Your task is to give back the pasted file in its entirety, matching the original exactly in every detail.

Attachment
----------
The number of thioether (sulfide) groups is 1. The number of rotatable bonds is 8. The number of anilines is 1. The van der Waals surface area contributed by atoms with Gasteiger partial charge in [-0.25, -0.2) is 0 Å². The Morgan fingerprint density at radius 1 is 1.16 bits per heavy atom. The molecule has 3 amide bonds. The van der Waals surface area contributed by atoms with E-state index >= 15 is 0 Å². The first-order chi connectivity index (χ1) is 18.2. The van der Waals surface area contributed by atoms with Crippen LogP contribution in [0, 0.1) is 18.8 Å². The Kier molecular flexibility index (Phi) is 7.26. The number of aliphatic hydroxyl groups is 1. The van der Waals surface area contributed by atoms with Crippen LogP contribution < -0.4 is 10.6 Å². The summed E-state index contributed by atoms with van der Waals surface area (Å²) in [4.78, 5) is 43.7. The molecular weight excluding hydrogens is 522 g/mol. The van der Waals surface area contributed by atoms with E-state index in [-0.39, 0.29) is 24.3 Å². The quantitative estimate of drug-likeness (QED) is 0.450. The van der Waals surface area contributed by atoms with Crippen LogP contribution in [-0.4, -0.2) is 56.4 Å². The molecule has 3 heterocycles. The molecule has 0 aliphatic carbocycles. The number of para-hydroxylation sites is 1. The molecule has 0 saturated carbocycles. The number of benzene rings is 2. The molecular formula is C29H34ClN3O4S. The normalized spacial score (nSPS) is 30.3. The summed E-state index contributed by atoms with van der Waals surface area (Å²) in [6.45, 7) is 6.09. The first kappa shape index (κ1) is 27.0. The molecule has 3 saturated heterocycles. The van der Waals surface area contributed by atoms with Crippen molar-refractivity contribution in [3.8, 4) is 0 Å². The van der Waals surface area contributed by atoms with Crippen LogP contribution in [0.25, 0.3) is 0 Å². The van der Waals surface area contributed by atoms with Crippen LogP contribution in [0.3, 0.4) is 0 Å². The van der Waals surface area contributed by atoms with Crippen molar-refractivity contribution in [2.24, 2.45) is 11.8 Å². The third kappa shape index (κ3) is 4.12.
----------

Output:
The number of thioether (sulfide) groups is 1. The number of rotatable bonds is 8. The number of anilines is 1. The van der Waals surface area contributed by atoms with Gasteiger partial charge in [-0.25, -0.2) is 0 Å². The Morgan fingerprint density at radius 1 is 1.16 bits per heavy atom. The molecule has 3 amide bonds. The van der Waals surface area contributed by atoms with E-state index >= 15 is 0 Å². The first-order chi connectivity index (χ1) is 18.2. The van der Waals surface area contributed by atoms with Crippen LogP contribution in [0, 0.1) is 18.8 Å². The Kier molecular flexibility index (Phi) is 7.26. The number of aliphatic hydroxyl groups is 1. The van der Waals surface area contributed by atoms with Crippen LogP contribution < -0.4 is 10.6 Å². The summed E-state index contributed by atoms with van der Waals surface area (Å²) in [4.78, 5) is 43.7. The molecular weight excluding hydrogens is 522 g/mol. The van der Waals surface area contributed by atoms with E-state index in [-0.39, 0.29) is 24.3 Å². The quantitative estimate of drug-likeness (QED) is 0.450. The van der Waals surface area contributed by atoms with Crippen LogP contribution in [-0.4, -0.2) is 56.4 Å². The molecule has 3 heterocycles. The molecule has 0 aliphatic carbocycles. The number of para-hydroxylation sites is 1. The molecule has 0 saturated carbocycles. The number of benzene rings is 2. The molecular formula is C29H34ClN3O4S. The normalized spacial score (nSPS) is 30.3. The summed E-state index contributed by atoms with van der Waals surface area (Å²) in [6.45, 7) is 6.09. The first kappa shape index (κ1) is 27.0. The molecule has 3 saturated heterocycles. The van der Waals surface area contributed by atoms with Crippen molar-refractivity contribution in [3.8, 4) is 0 Å². The van der Waals surface area contributed by atoms with Crippen LogP contribution in [0.25, 0.3) is 0 Å². The van der Waals surface area contributed by atoms with Crippen LogP contribution in [0.3, 0.4) is 0 Å². The van der Waals surface area contributed by atoms with Crippen molar-refractivity contribution in [2.24, 2.45) is 11.8 Å². The third kappa shape index (κ3) is 4.12.